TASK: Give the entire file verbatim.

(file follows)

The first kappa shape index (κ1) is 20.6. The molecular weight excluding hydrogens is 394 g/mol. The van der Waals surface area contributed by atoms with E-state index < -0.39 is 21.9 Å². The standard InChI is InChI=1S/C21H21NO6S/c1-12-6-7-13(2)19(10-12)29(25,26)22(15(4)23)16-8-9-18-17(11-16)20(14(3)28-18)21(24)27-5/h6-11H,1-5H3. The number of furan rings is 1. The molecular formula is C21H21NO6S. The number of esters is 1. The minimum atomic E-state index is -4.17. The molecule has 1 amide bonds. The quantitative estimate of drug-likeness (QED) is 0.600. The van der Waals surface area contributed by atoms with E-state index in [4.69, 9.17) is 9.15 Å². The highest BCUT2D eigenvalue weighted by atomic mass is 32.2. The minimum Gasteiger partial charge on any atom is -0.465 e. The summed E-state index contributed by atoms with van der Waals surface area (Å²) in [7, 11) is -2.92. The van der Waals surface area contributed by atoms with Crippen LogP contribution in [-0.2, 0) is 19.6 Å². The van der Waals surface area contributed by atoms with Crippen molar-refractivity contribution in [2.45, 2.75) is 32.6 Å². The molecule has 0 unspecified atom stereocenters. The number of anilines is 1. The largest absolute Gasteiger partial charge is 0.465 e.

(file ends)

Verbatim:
The first kappa shape index (κ1) is 20.6. The molecular weight excluding hydrogens is 394 g/mol. The van der Waals surface area contributed by atoms with E-state index < -0.39 is 21.9 Å². The standard InChI is InChI=1S/C21H21NO6S/c1-12-6-7-13(2)19(10-12)29(25,26)22(15(4)23)16-8-9-18-17(11-16)20(14(3)28-18)21(24)27-5/h6-11H,1-5H3. The number of furan rings is 1. The molecular formula is C21H21NO6S. The number of esters is 1. The minimum atomic E-state index is -4.17. The molecule has 1 amide bonds. The quantitative estimate of drug-likeness (QED) is 0.600. The van der Waals surface area contributed by atoms with E-state index in [4.69, 9.17) is 9.15 Å². The highest BCUT2D eigenvalue weighted by atomic mass is 32.2. The minimum Gasteiger partial charge on any atom is -0.465 e. The summed E-state index contributed by atoms with van der Waals surface area (Å²) in [7, 11) is -2.92. The van der Waals surface area contributed by atoms with Crippen LogP contribution in [-0.2, 0) is 19.6 Å². The van der Waals surface area contributed by atoms with Crippen molar-refractivity contribution in [2.45, 2.75) is 32.6 Å². The molecule has 0 unspecified atom stereocenters. The number of anilines is 1. The largest absolute Gasteiger partial charge is 0.465 e.